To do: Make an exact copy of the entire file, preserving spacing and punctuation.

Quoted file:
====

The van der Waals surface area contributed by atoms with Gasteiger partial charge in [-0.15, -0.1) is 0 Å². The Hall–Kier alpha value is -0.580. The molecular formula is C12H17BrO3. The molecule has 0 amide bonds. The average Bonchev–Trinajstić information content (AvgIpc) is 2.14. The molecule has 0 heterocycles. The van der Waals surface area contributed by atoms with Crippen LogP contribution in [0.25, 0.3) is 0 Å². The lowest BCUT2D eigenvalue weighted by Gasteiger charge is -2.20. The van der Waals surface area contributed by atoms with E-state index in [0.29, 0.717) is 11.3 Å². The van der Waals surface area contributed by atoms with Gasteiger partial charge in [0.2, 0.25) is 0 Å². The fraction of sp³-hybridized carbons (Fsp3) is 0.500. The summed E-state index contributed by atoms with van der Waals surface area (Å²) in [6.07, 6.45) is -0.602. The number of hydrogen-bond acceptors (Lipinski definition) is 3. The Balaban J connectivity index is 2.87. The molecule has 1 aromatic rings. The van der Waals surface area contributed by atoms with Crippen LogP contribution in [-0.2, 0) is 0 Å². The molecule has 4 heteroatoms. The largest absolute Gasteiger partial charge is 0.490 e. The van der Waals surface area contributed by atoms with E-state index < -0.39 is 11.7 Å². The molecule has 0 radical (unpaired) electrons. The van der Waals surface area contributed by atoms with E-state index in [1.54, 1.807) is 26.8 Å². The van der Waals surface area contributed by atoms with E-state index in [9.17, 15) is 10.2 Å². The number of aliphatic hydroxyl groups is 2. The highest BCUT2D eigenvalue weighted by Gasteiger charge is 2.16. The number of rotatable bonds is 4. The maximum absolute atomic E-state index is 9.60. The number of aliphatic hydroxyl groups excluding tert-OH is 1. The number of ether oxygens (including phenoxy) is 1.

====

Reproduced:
The van der Waals surface area contributed by atoms with Gasteiger partial charge in [-0.15, -0.1) is 0 Å². The Hall–Kier alpha value is -0.580. The molecular formula is C12H17BrO3. The molecule has 0 amide bonds. The average Bonchev–Trinajstić information content (AvgIpc) is 2.14. The molecule has 0 heterocycles. The van der Waals surface area contributed by atoms with Crippen LogP contribution in [0.25, 0.3) is 0 Å². The lowest BCUT2D eigenvalue weighted by Gasteiger charge is -2.20. The van der Waals surface area contributed by atoms with E-state index in [0.29, 0.717) is 11.3 Å². The van der Waals surface area contributed by atoms with Gasteiger partial charge in [0.2, 0.25) is 0 Å². The fraction of sp³-hybridized carbons (Fsp3) is 0.500. The summed E-state index contributed by atoms with van der Waals surface area (Å²) in [6.07, 6.45) is -0.602. The number of hydrogen-bond acceptors (Lipinski definition) is 3. The Balaban J connectivity index is 2.87. The molecule has 1 aromatic rings. The van der Waals surface area contributed by atoms with Crippen LogP contribution in [-0.2, 0) is 0 Å². The molecule has 4 heteroatoms. The largest absolute Gasteiger partial charge is 0.490 e. The van der Waals surface area contributed by atoms with E-state index < -0.39 is 11.7 Å². The molecule has 0 radical (unpaired) electrons. The van der Waals surface area contributed by atoms with E-state index in [1.54, 1.807) is 26.8 Å². The van der Waals surface area contributed by atoms with E-state index in [9.17, 15) is 10.2 Å². The number of aliphatic hydroxyl groups is 2. The highest BCUT2D eigenvalue weighted by Gasteiger charge is 2.16. The number of rotatable bonds is 4. The maximum absolute atomic E-state index is 9.60. The number of aliphatic hydroxyl groups excluding tert-OH is 1. The number of ether oxygens (including phenoxy) is 1.